It’s been a long wait for a new lifer to find its way on to my list but with the final Sunday of June presenting an opportunity to go for not one but two new birds, well, I couldn’t resist. Our first target came in the shape of a Caspian Tern, reported over on the scrapes at WWT Llanelli a couple of days prior and remarkably still around come the weekend. Being a last minute decision we were fortunate to find tickets still available and after an anxious jog around the reserve’s one way system (invariably taking the longest route possible of course) we were soon in the British Steel Hide. A quick scan picked up the tern almost immediately, a proper brute of a bird easily larger than the Mediterranean Gull’s sitting nearby.
Despite heat haze the record shot above came out pretty well, showing the sheer scale of this rare visitor (only the second record for Carmarthenshire) to good effect. In full breeding plumage it really was a stunner, if a little lacking in action as it seemed happy to snooze away the early afternoon.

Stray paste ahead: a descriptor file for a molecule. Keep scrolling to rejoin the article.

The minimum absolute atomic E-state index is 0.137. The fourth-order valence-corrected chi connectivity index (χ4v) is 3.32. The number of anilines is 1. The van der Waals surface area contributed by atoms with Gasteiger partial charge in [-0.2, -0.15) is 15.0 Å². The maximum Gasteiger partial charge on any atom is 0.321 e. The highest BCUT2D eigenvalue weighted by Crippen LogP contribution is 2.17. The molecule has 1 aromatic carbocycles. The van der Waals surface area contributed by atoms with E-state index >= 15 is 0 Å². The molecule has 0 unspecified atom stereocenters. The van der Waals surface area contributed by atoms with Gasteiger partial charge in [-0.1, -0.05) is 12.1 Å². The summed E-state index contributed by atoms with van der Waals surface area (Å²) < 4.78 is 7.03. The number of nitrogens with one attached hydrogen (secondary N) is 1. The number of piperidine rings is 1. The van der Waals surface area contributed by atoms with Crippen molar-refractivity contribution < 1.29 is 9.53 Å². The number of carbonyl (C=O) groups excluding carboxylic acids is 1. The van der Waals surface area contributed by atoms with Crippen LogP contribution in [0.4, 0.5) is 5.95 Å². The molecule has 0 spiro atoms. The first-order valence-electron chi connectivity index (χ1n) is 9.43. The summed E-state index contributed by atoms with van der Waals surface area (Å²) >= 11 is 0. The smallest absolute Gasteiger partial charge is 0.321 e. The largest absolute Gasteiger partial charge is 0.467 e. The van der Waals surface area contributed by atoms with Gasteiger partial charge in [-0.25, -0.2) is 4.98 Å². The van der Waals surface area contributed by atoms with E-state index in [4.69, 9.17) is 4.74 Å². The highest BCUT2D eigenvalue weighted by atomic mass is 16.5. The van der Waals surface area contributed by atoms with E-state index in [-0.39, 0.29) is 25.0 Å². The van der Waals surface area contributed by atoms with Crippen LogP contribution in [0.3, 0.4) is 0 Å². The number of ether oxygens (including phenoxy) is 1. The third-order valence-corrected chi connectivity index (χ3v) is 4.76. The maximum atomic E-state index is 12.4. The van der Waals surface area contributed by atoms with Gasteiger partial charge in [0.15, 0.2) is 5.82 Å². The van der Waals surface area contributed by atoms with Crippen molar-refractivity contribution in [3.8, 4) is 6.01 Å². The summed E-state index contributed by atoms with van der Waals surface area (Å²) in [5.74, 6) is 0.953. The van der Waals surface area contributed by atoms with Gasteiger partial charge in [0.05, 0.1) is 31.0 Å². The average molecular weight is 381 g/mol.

Or so we thought. Barely five minutes after arriving the Caspian Tern awoke, had a go at its nearest neighbour (I can relate being a bit grouchy myself after a good sleep) and took flight heading strongly up channel. I had just enough time to fire off a few shots before contact was lost and despite a quick circuit of the rest of the reserve we couldn’t reconnect.
One for one then but our second bird of the day promised to be a whole lot trickier.
Earlier that morning a Pacific Swift had been reported and photographed off the Gower coast at Fall Bay and, being not only a lifer but also a first record for Wales, this was one bird I could not afford to wait on. However since that initial sighting no further sign had been found despite several people actively searching the area, and that remained the state of play as we pulled into Rhossili. Nevertheless hopes were still high as we made our way around the coastal path and set up position on a headland just east of Fall Bay itself. What followed was a glorious couple of hours spent amongst fantastic scenery bathed in sunshine, but sadly no Pacific Swift.
There were plenty of our regular Swifts to keep the watchers on their toes courtesy of a breeding colony in the cliffs below, but none of us could string out a white rump no matter how hard we tried. Instead a supporting cast of Chough and Fulmar made for a great consolation prize whilst out at sea a decent passage of Manx Shearwaters were my first for the year. The final negative report came in at just before nine that evening, long after we’d called it a day ourselves. What a record though for the finder and you can read their remarkable story in full over on the Rare Bird Alert website: Finders in the Field: Pacific Swift, Glamorgan – A First for Wales